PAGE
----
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Neo-Latin Poetry in Renaissance France

Thanks to funding granted by the British Academy/Leverhulme (£9997, 2013) and the Modern Humanities Research Association (£16,500, 2009) to Prof. I. De Smet (Warwick), the late Prof. Ph. Ford (+) (Cambridge), and Prof. em. Brenda Hosington, preparations are under way for a posthumous edition of Ian D. McFarlane’s book manuscript Neo-Latin Poetry of Renaissance France.

Ian Dalrymple McFarlane, FBA, died on 17 August 2002. He is remembered as a fine and productive seiziémiste, but also as a pioneer of the study of Neo-Latin literature. His magisterial book on George Buchanan (1981) most notably combined his interests in Renaissance France (as testified in his work on Salmon Macrin, Clément Marot, Maurice Scève, Agrippa d’Aubigné and many others) with his Scottish ties and pan-European outlook.

At his death, McFarlane’s substantive history of Neo-Latin poetry in Renaissance France regrettably remained unpublished: it is this scholarly vacuum –as yet unfilled by others– which the current project seeks to address. "The McFarlane Project" was initially led by Dr Ingrid De Smet (Warwick) and the late Prof. Philip Ford, FBA (Cambridge).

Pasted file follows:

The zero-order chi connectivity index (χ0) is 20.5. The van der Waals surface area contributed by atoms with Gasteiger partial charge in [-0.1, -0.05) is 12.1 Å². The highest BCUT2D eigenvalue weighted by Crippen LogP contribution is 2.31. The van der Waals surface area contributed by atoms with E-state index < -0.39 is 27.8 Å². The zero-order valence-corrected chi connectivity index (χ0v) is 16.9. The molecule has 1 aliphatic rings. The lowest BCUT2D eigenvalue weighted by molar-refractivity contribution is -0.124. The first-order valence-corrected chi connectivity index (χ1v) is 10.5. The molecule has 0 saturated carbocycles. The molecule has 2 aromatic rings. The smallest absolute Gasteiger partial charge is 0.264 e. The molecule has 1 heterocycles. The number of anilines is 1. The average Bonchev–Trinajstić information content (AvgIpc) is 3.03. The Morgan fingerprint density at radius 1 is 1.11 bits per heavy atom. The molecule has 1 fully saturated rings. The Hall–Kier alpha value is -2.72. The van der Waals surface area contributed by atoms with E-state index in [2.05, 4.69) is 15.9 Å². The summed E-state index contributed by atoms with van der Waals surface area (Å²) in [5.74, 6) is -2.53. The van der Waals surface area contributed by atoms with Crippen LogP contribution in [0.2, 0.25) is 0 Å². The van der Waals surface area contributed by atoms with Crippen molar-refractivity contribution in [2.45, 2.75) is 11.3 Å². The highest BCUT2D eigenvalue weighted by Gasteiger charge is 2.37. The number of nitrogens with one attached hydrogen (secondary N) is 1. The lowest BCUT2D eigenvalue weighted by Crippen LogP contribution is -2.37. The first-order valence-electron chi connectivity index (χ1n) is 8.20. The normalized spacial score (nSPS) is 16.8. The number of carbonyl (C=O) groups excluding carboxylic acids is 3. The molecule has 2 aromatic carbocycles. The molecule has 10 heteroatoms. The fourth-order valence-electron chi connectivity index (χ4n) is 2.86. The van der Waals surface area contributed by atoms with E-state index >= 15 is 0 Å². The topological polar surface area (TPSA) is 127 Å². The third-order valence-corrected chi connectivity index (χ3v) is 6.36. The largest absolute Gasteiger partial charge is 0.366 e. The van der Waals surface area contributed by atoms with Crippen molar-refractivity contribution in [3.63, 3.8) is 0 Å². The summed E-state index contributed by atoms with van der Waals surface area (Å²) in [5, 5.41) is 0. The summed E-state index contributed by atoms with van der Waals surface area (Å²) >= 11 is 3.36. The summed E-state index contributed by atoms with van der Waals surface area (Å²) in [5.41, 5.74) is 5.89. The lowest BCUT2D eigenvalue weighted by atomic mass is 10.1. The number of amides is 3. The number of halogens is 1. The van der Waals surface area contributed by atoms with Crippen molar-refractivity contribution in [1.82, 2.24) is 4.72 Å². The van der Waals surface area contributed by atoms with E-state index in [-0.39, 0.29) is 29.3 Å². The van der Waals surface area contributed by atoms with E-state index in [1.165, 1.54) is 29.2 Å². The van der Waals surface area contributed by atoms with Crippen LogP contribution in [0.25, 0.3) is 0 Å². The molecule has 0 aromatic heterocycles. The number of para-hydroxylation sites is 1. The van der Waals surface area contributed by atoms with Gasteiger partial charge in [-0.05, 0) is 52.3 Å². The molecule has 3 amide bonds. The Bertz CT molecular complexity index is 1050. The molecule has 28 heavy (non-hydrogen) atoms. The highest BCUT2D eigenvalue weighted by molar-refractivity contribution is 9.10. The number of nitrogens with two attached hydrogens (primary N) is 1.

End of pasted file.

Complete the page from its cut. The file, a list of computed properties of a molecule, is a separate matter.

extract from the McFarlane typescript Thanks to an MHRA Research Associateship, held by Dr Alexander Lee (Oct. 2009-March 2010) and J. Alexander Russell (Oct. 2010-March 2011), Prof. McFarlane’s typescript has been turned into an up-to-date, word-processed book manuscript.

In 2013 Prof. em. Brenda Hosington and Dr Antonina Kalinina joined the editorial team, to help check and translate the more than 35,000 words of (difficult) Latin quotations in the typescript, before the book can be submitted for publication in the MRTS Medieval and Renaissance Texts and Studies series of the Arizona Center for Medieval and Renaissance Studies.

The initiative is already bearing fruit: two Franco-British panels in memoriam Ian D. McFarlane were held at the 15th International Congress of the International Association for Neo-Latin Studies to be held at Münster (Germany) in August 2012.

It is hoped that this project will act as a stimulus for further research on the rich and very influential vein of Latin poetry produced in Renaissance France and elsewhere in Early Modern Europe.

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